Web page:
The hunter's talons pressed uncomfortably into sore muscles through the soft velvet of his jacket, guiding him through the cavernous passages of the Endless Bounty with practiced ease. Confused crewmen gasped in terror at the sight of them, ducking back the way they came or hurrying past them with conscious effort not to make eye contact. Three turns and two passages worth of confused encounters later they reached the Kroot's destination, a small vegetable garden of tubers and luminescent fungi hanging from the ceiling built around a truly gaudy fountain in the shape of some predatory cat.

The Kroot let go and sat cross legged on the ground in front of the fountain facing a stone bench, waving idly with his left hand to the open seat. Vir sat on the cool stone, glad to be off his legs, "What was that about?"

"Rushing from healer or cowards hiding," trilled the Kroot. Unnerving slitted eyes regarded Vir with predatory acumen, analyzing his every motion. They seemed to bore into his very thoughts, "Or something else?"

"All of them I suppose," Vir hardly knew where to start, "Start with whatever is most pressing."

"Wise," The Kroot pulled an obsidian pendant from his pouch and held it out to Vir. An I-shaped length of jet black stone with an ivory skull set in the middle of it twirled in the air as the Kroot rubbed the length of chain it hung from between his fingers, flashing glints of red light whenever the ruby eyes of the skull reflected off the light cast by luminescent moss, "We start with safety."

Vir winced as Vira'capac pressed the pendant against his thing and pressed on the right eye. A needle shot out of the icon and into his leg with lightning speed. He barely had time to yelp in astonishment before the needle retracted back into the obsidian case, "Watch it!"

"Done," Vira'capac squeezed the idol a second time, causing its eyes to flash before handing it to Vir, "Now safety is ensured."

Vir massaged his thigh in confusion, wincing as the garden shook with the impact of incoming fire. Hunks of luminescent moss shook from the ceiling, "What part of safety required injecting me with... whatever that was?"

"The Inquisitor granted the brood of Vira'capac special dispensation. Icons to indicate Kroot servants of Inquisition. Protection," the edge of his beak clicked in memory, "Blood in stone. Once entered cannot be changed. Cannot be altered. Safe."

"One use," Vir tucked the stone into a breast pocket, "But don't your brothers needed them?"

"Dead... long dead," the Kroot said in a far away croon, "Not all brothers used icons, silly uncomfortable things. Did not comprehend. Vira'capac kept the unused. Only one left. Authority Vira'capac's to use them. I use on you."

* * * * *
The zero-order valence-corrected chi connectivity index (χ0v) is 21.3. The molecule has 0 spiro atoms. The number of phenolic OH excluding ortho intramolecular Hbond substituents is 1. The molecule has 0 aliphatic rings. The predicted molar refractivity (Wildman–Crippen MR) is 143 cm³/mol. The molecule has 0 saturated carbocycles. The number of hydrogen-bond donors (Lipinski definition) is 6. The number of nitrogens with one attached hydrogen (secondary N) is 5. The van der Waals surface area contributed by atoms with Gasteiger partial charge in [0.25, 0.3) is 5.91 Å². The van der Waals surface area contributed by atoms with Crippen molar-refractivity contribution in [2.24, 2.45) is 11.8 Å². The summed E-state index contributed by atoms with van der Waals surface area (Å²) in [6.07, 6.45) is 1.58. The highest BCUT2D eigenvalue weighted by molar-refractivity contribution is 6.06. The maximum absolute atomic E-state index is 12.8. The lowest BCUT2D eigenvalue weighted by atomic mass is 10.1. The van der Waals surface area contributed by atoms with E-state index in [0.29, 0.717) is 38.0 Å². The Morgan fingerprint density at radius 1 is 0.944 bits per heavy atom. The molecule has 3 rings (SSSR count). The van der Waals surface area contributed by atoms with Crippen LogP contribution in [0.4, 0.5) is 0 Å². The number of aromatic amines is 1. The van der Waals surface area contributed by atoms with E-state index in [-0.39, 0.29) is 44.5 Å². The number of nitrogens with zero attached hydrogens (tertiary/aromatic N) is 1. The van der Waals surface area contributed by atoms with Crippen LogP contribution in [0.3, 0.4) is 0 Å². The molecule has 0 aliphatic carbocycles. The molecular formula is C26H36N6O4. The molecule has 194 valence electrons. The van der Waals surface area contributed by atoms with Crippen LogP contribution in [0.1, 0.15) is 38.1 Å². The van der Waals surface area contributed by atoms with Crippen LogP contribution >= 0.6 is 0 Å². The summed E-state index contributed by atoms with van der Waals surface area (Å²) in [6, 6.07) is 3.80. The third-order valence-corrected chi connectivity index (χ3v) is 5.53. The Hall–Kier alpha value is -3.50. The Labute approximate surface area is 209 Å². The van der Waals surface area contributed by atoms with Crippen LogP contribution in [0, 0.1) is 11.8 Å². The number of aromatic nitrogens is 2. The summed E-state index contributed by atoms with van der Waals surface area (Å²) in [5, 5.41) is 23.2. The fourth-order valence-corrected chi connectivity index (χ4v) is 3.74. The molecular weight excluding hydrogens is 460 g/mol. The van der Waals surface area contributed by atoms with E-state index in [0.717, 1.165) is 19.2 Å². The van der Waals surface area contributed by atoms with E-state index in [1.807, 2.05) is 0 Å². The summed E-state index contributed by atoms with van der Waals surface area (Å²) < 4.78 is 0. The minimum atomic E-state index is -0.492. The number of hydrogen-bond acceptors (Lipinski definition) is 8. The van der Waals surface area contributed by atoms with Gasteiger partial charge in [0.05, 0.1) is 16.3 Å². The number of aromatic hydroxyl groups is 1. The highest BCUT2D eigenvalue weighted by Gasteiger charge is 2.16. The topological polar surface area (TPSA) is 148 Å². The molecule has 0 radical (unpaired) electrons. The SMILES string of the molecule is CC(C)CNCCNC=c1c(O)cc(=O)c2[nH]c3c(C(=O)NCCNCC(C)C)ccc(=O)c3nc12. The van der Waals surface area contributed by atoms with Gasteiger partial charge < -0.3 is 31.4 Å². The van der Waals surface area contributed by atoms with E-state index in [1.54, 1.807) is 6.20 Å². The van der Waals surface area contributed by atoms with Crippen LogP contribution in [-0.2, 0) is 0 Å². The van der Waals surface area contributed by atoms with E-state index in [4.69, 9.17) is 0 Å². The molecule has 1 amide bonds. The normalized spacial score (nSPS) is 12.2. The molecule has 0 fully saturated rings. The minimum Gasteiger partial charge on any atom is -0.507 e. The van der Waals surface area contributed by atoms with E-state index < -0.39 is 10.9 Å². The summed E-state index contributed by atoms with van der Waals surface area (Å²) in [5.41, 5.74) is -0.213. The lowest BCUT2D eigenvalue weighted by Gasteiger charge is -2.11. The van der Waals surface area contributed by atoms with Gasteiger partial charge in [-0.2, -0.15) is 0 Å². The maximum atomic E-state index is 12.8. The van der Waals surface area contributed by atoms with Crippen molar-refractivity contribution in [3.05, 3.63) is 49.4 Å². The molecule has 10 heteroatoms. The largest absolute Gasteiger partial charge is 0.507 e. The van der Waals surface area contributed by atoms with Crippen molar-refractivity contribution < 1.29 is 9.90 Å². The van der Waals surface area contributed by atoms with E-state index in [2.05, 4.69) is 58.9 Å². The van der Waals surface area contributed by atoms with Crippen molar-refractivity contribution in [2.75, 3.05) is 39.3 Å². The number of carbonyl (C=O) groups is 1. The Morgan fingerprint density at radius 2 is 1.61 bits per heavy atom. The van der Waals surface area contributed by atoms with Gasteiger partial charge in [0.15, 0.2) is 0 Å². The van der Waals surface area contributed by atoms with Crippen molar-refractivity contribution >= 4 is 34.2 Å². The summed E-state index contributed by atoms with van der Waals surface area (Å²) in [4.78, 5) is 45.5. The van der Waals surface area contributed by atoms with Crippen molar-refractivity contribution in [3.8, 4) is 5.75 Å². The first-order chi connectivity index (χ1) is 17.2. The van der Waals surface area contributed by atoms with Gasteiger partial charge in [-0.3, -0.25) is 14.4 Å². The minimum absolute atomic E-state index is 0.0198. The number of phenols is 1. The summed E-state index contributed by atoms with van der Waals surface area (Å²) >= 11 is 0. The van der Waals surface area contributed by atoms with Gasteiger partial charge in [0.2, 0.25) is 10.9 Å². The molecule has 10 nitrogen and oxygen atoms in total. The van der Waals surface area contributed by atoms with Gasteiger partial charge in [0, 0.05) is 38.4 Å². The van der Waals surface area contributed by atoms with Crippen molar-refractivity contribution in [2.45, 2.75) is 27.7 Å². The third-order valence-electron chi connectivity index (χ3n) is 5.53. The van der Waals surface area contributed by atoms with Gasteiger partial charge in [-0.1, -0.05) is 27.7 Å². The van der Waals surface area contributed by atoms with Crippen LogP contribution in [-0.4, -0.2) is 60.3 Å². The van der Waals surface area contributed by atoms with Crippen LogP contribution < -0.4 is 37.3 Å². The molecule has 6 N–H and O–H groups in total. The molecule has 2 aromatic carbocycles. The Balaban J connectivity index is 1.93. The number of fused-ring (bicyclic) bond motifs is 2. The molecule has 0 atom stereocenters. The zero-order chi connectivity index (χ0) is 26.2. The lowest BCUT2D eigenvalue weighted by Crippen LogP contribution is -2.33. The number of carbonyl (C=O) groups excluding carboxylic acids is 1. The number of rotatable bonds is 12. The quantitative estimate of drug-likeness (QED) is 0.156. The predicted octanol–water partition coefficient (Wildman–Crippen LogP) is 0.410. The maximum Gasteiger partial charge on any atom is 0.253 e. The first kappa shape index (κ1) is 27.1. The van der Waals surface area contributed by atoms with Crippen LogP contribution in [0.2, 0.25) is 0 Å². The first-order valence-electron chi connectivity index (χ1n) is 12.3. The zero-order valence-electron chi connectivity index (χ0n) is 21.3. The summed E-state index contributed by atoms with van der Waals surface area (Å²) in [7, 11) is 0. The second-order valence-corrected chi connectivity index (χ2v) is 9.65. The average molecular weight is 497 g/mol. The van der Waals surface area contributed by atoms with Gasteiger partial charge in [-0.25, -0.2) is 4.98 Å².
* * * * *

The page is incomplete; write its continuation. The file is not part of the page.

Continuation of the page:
"I'm honored," Vir rubbed his hands together, "But I still don't understand exactly what I am being protected from."

"Osma for start," Vira'capac pointed behind Vir with one talon, drawing Vir's attention to a pair of crimson suited security officers holding unpleasant looking weapons pointed in their direction. Vira'capac remained on his knees and raised his hands behind his head as the large bearded man pushed him to the ground with a hobnailed boot, binding his hands and feet with thick iron manacles.

Vir stood up, raising his hands in a placating gesture to the bearded man and tired to say, "Peace man, he is your ally. What is wrong with you," but only got as "what" before the man smashed the butt of his gun into Vir's nose, knocking him out for the second time that day.

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Re: The Circle Must Be Broken (40k / B5)

Post by Todeswind » 2012-03-21 11:55pm

The intervention of the Narn and Centauri ships was a welcome surprise. It was against Imperial military doctrine to accept xenos aide but then so was dying. He ordered his forces to protect his xenos allies as best they could. Loyalty should be rewarded, no matter displayed loyalty. These xenos believed they had a moral obligation to protect him and his.

It was hard not to feel camaraderie for those dying to protect you. A half dozen gutted warships; most of them from the fleet who'd tried to attack him littered the space around the Babylon station. The least he could do was return the favor.

"Mr. Andrews I need better accuracy on those ships," Sáclair maneuvered the ship to where he expected the second ship to be, firing the dorsal lance batteries in staccato bursts, "Solutions?"

"Sir, I'm not a miracle worker," Mr. Andrews eyes narrowed, clearly at the edge of his patience, "Nothing I can rig up will be better than Kerrigan's sensor package." He clamped his mouth shut, intimately aware of the taboo of speaking a mutineer's name. Many of the crew believed that speaking the name of a mutineer gave part of yourself to treason, that betrayal did not even deserve memory.